Introduction to Astronomy

I’m Dr. Tom Stallard, and I’m an astronomer in London, England. I study the biggest planets in the solar system, Jupiter, Saturn, Uranus and Neptune. These are often called the Gas Giants, because unlike Earth, they have no solid surface, so that you could not stand on them, you’d just fall down and down… I look at the very top layer of these planets, where the gas is very thin; it is so thin that only the two lightest types of gas exist, Hydrogen and Helium. I study the way these gases glow when particles from space crash into them. The gas giants have a magnetic north and south pole, just like the Earth, and particles called ions are steered towards these poles from space. On Earth, when these particles hit the atmosphere, they also make the oxygen in the sky light up – this is what causes the Northern Lights, also known as the Aurora Borealis. So I study the aurora on other planets.

Of course, the gas giants are a very long way away. Jupiter is the closest to Earth, but it is at least four times as far away as the Sun is. Saturn is at least twice as far away as Jupiter, Uranus is twice as far again, and Neptune is double that! This means that if I want to see anything on these planets, I have to use a big telescope in order to see them properly. Most people think of telescopes as long thin tubes that you look through, but the telescopes that I have to use are so big that they have to be made in special ways. Because of that, rather than looking though an eyepiece, I use a special computer chip that reads in the light, and puts it onto a computer monitor. I do all my work at a computer, so I never actually get to see the planets with my own eyes.

I do have to travel out to the telescope, though. The best telescopes in the world are in Hawaii, so I have to fly from London, across America (stopping in San Francisco), all the way to the Big Island of Hawaii – a journey that takes almost two days. Once I’m there, I have to drive up a mountain called Mauna Kea (which means the White Mountain in Hawaiian), from the sunny town of Hilo. We sleep half way up at some specially built dormitories, and then every night we drive to the summit, 14,000 feet high. That high up, it is cold, and the air is so thin that you can get dizzy from lack of oxygen. We get to stay in the warm offices around the telescope, and work on the computers there, but if we go outside, it’s as cold as the winter weather, close to freezing, so I have to pack lots of winter clothes – not many people do that when they fly to Hawaii!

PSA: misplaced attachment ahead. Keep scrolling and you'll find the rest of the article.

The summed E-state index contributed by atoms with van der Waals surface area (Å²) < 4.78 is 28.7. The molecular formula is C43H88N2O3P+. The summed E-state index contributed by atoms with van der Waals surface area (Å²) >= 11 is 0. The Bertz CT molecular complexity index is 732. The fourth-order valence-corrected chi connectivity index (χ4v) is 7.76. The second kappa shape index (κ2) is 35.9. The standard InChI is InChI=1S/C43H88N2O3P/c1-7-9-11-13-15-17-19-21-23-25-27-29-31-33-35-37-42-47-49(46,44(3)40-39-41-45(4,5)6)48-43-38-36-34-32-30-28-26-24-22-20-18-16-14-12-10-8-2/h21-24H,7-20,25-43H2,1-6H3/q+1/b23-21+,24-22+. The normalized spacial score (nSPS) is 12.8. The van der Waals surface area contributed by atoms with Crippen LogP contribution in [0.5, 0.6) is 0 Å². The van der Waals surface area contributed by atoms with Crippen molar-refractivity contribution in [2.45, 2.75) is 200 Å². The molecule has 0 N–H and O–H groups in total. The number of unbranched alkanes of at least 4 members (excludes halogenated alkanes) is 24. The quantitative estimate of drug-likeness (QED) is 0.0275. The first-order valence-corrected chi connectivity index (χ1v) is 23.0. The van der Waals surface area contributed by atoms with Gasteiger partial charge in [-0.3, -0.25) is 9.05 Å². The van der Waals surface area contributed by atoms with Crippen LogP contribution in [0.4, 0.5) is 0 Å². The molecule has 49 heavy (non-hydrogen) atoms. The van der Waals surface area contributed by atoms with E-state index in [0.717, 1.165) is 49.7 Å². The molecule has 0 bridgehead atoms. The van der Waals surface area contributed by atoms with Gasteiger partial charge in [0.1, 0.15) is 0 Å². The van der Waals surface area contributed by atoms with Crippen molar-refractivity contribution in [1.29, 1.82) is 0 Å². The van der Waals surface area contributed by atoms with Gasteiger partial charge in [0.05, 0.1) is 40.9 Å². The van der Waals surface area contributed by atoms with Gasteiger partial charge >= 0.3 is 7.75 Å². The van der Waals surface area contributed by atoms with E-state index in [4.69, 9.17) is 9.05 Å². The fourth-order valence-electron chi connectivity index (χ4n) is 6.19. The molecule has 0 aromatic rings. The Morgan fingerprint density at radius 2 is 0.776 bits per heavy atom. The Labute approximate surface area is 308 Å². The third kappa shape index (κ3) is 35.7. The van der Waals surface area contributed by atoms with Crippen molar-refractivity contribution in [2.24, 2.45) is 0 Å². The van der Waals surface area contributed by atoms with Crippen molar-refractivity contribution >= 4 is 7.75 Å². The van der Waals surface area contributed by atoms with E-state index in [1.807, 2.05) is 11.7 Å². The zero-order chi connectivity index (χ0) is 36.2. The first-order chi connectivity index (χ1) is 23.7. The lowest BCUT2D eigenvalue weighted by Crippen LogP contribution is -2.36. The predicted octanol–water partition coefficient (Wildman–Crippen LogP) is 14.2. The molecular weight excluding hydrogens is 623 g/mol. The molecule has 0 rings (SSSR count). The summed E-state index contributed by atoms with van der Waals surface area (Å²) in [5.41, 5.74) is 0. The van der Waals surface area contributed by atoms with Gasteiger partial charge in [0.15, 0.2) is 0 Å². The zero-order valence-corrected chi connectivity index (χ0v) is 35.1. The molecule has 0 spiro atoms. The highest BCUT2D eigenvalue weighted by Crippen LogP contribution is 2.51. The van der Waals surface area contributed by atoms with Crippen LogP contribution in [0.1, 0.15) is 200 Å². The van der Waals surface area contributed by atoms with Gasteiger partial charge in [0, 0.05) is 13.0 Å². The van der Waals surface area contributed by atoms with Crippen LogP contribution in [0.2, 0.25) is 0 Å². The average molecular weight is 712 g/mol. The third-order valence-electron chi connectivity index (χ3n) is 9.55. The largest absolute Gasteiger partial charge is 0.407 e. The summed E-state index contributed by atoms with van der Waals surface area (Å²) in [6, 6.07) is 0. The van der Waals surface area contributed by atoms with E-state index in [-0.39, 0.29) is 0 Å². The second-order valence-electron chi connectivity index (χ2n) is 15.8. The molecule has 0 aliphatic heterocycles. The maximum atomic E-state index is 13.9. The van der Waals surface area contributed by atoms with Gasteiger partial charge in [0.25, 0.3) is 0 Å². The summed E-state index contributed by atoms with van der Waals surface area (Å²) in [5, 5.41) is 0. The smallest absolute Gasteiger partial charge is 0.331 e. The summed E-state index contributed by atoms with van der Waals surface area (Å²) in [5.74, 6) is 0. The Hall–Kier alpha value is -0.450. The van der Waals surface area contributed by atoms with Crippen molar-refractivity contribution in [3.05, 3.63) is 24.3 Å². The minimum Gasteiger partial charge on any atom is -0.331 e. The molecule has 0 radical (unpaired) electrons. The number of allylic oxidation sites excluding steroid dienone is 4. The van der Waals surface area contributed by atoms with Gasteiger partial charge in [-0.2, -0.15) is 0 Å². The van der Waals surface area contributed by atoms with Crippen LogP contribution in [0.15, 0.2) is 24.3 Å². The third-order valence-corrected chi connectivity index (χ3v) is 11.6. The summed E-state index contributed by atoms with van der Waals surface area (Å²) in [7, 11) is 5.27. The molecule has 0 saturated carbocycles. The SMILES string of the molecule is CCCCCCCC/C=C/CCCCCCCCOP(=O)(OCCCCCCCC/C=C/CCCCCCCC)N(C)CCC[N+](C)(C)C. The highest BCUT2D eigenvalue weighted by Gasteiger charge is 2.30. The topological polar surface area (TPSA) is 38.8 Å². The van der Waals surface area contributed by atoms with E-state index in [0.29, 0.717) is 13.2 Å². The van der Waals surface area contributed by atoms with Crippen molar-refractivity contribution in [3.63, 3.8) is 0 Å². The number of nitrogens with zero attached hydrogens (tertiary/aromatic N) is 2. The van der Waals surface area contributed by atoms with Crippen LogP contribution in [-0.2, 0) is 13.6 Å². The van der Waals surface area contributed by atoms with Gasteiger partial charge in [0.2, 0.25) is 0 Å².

There are lots of different types of big telescopes, designed to look at different kinds of light. The light we see with our eyes can be split up into different colours, which is what makes a rainbow. The red in the rainbow is a different energy to the blue in the rainbow. There are many other kinds of light that have widely varying energy. It might sound strange, but X-rays are a form of high energy light, and radio-waves are a form of low energy light, and there are telescopes that look for all these kinds of light in the sky. The telescope I use, the NASA Infrared Telescope Facility, looks at a kind of light called infrared. Infrared is the same as heat, so even heat is a type of light. We split the infrared light up, like raindrops split up visible light in a rainbow. This means we can measure the light very exactly. Most of the other telescopes on Mauna Kea also measure either infrared or visible light, but there are also telescopes that measure radio waves.

On top of the mountain, you can watch the sun set beneath you, since the clouds are nearly always far below you. You can often see the other mountains of Hawaii peeking above the clouds. It is very exciting to be working at the telescope, but it can also be very boring at the same time, since you have to work all night on twelve hour shifts. During most of that time, I just sit and stare at the computer screens. To take an image of the planet, I only have to press a button, and the telescope automatically records the information into the computer for me, so it can often get very repetitive.

I don’t get to use the telescopes very often, since there is a lot of demand to use them from all the other astronomers in the world, so most of my work is done back in London. I work in an office, and analyse the data that I take. If we find anything new, we write up the results and publish them in scientific journals, so that everyone else can know what we have discovered. Being an astronomer is an amazing job. You have almost complete control over what you are doing, from proposing an idea, through making observations and recording your results, to writing up, editing and publishing your findings. I like doing all of this, but the most rewarding part has to be travelling to Hawaii, and getting to use the big telescopes there.




A general description of the work I do, written ages ago

solar wind

A diagram of the solar wind, as a basic overview of how it is that planets have aurora


An animation of Jupiter, in which both the aurora and red spot can be seen in the near-infrared